Big Business should “Think Small” to Change their Culture

Posted: March 31, 2024
Category: Spotlight on Business

Starting your own business is not for the faint of heart. There is no template to follow that prevents owners from making mistakes when they try something new. But entrepreneurs are risk-takers by nature; their agility helps them stay focused and keep going. Small businesses can adjust to change quickly and redirect in midstream. Because the chain of command is short, the power to make critical decisions resides with a few people. Since about 85 percent of small businesses have less than 20 employees, passing the buck to the next person may not be an option. It’s no wonder that small businesses are a hub of creativity and innovation. The practices and principles that are inherent to their health and well-being are now part of their DNA.

While large corporations may attempt to ingrain similar best practices into their culture, their size and bureaucracy often prevent change from happening. Even small businesses need to periodically take a refresher course to reflect on their path to success. As organizations evolve to their next level of growth, owners should continue to apply these best practices.

Limit Bureaucracy
It can take days or weeks for someone to make decisions in a large company. There are meetings, approvals, then more meetings to second-guess the earlier approvals. In comparison, entrepreneurs connect time with money and have the flexibility to make decisions quickly. Home improvement retailers maximize their resources and are willing to form connections in the community or with vendors to develop workable solutions. An inability to streamline processes can make even the simplest tasks unwieldy and frustrating.

Think Like an Entrepreneur
Juggling limited resources motivates entrepreneurs to think of unconventional answers to their most challenging problems. They are free to explore creative ideas to improve the company’s processes or seek innovations that can fix the problem. This is how they keep their competitive edge in a rapidly changing marketplace. With limited funding, and lacking hundreds of employees, business owners are keenly aware there is little room for errors.

Be Open to New Ideas
One of the pitfalls faced by large corporations is the inability to move beyond the status quo. Consistently following established routines, no matter how counterproductive, becomes the norm. Because small businesses are structured to adapt to shifts in their environment on short notice, they must be nimble to survive. Small organizations don’t have the luxury of being tied to old ideas that hinder their progress.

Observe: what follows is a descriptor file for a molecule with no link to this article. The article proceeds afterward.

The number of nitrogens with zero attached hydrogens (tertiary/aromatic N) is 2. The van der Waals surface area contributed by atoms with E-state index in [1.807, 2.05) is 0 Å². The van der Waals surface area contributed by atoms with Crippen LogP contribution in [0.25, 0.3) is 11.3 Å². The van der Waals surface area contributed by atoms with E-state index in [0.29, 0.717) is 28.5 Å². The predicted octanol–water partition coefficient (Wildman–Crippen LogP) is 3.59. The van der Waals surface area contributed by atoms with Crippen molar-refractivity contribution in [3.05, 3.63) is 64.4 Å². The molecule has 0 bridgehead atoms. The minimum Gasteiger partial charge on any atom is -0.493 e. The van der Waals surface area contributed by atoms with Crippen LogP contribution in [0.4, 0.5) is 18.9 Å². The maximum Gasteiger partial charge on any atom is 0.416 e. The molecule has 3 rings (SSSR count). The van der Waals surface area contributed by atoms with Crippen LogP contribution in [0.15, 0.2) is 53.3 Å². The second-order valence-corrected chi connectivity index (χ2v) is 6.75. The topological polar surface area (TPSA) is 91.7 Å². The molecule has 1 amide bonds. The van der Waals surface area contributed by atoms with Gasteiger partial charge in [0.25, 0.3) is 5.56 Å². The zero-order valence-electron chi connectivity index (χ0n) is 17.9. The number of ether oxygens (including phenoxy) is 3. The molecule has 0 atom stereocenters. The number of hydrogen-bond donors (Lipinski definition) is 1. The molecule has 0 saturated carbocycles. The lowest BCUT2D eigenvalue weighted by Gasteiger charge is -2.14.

Build a Culture Based on Trust
Owners need to have a team of employees with the skills and motivation to help the business grow and be successful. When businesses have a culture of trust, employees are treated with respect and their opinions matter to the company. Many independent hardware stores are family-owned businesses that hire employees from the community. Building a culture that fosters collaboration is easier to achieve for smaller establishments.

Be Agile and Move on Quicky
Today’s customer lacks patience and moves on quickly to something new. Businesses must respond to meet their ever-changing demands. Entrepreneurs must keep an eye on the ground floor to focus on the challenges in front of them. It’s easy to try innovative technology or introduce new products into your store if you are open to taking risks. You’ll find out what services and products your customers like and learn from your mistakes.

Have a Can-do Attitude
The word “can’t” is often used to kill ideas and opportunities even before they can take root. Brainstorming sessions are a great opportunity for employees to share thoughts and opinions on improving the business. These are the folks who answer customers’ questions and understand the types of products they want to purchase. Even if owners think someone has a bad idea about stocking expensive products, who knows, customers may be willing to overlook the higher price for better quality merchandise that’s not readily available.

The constraints that small businesses face are what lead owners to be creative thinkers who see opportunity in challenging times. Since these operations are not bound by the bureaucracy found in large corporations they adapt to change quickly and make decisions in real time to stay competitive.